Absaroka Fence Initiative Celebrates a Productive 2021

Absaroka Fence Initiative Celebrates a Productive 2021

Written by on January 19, 2022

The Absaroka Fence Initiative made a significant impact during its first year, removing or improving 14 miles of fence and improving wildlife migrations.

After its first full year of on-the-ground projects, the Absaroka Fence Initiative is looking back at the successes of 2021 with gratitude for its many partners and volunteers from the community.

The Absaroka Fence Initiative comprises landowners, community members, land managers, non-governmental organizations, and local government agencies in Park County. The group aims to ensure fences are functional for livestock management and wildlife movement across the landscape through projects, public workdays, and outreach to the community.

Courtesy Absaroka Fence Initiative

In 2021, the Absaroka Fence Initiative removed 8.2 miles of fencing and modified 5.7 miles, thanks to the donation of 788 volunteer hours.

Overall, the group completed several projects that removed 8.2 miles of “obsolete” fence. 5.7 miles of fence were modified to make it wildlife friendly;

10,000 pounds of metal fence material – old wire, clips, and t-posts – was collected and recycled. And volunteers gave 788 hours of their time to make this progress possible.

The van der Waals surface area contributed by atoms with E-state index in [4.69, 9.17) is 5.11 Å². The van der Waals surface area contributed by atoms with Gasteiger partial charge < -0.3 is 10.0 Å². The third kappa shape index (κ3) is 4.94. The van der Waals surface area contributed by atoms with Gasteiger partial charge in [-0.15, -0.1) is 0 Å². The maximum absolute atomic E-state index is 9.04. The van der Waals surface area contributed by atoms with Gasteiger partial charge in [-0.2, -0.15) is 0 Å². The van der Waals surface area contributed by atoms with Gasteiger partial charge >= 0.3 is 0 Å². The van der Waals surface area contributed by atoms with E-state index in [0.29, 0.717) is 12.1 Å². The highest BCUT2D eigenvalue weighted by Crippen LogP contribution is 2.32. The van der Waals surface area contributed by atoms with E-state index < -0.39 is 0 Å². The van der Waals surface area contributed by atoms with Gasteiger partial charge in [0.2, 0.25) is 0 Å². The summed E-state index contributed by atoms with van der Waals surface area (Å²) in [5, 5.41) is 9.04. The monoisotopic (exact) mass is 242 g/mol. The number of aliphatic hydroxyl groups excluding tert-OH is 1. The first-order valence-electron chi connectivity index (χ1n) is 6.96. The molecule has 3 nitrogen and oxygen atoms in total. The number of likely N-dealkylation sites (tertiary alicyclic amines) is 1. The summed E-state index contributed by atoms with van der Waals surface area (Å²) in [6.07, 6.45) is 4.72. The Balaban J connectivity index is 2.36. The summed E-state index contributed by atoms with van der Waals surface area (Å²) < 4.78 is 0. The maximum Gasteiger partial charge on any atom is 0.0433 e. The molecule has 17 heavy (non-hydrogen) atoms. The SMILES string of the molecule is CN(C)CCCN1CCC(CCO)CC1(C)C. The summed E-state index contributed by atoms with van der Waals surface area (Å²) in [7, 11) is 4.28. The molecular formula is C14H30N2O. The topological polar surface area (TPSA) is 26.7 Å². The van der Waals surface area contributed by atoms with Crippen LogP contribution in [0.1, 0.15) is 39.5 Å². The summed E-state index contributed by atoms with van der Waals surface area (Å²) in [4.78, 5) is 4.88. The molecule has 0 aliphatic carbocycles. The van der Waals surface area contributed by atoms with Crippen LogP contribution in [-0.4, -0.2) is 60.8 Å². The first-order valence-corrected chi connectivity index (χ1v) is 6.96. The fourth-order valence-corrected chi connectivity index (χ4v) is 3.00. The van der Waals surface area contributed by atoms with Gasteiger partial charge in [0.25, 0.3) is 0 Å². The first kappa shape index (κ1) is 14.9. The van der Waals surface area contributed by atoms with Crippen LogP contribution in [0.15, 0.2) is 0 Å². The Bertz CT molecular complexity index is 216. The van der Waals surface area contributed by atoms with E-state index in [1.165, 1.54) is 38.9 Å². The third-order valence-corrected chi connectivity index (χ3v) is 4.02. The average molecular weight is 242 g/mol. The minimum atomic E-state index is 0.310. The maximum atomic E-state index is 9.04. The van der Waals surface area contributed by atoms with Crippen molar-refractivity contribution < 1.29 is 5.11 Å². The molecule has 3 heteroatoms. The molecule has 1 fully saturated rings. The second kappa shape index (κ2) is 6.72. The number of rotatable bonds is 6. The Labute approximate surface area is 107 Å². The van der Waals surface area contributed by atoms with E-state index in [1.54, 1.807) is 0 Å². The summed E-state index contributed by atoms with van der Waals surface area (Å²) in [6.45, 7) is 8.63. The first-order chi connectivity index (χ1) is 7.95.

“What started out as a small endeavor with a few partners working together on fences has grown to become a much larger and more successful initiative than we could have hoped,” said Alicia Hummel, Bureau of Land Management range specialist who serves on the Absaroka Fence Initiative Steering Committee.

Collaborators targeted areas where fencing could be improved to have the greatest impact on wildlife migration while still managing livestock effectively. This target resulted in project locations on a mix of public and private lands.

A highlight of 2021 was the Four Bear Fence Tear on May 1.

During the Four Bear Fence Tear, 80 volunteers – including Cody Cub Scouts Pack 3050 – removed three miles of unneeded fencing, and 4,000 pounds of metal was recycled.

The largest Absaroka Fence Initiative fence project of the year took place in August along Highway 14. More than five miles of fencing was removed, and another 1.5 miles modified on public and private land between Wapiti and the Buffalo Bill Reservoir.

All the 2021 projects wrapped up on Nov. 6 in the same area along the North Fork Highway right-of-way fence. Forty volunteers pulled 500 pounds of stays from 3.2 miles of fence in only two hours.

Courtesy Absaroka Fence Initiative

These fence modifications enable wildlife to navigate the North Fork landscape in their crucial winter ranges without as much effort.

The Absaroka Fence Initiative is looking forward to several projects in 2022 and seeks opportunities to connect with willing landowners and community members.

This spring, an event is already scheduled 12 miles up the Lower South Fork. However, as of Jan. 19, the event has been postponed until a TBA date later this year.

“We are grateful to our volunteers, partners, donors, even those who just follow our progress online,” Hummel says. “Your support helps us make our landscape better for livestock and wildlife.”

If you are interested in learning more about this work or getting involved, visit the Absaroka Fence Initiative website to sign up for the organization’s newsletter, follow on Facebook, or email absarokafenceinitiative@gmail.com.

Courtesy Absaroka Fence Initiative

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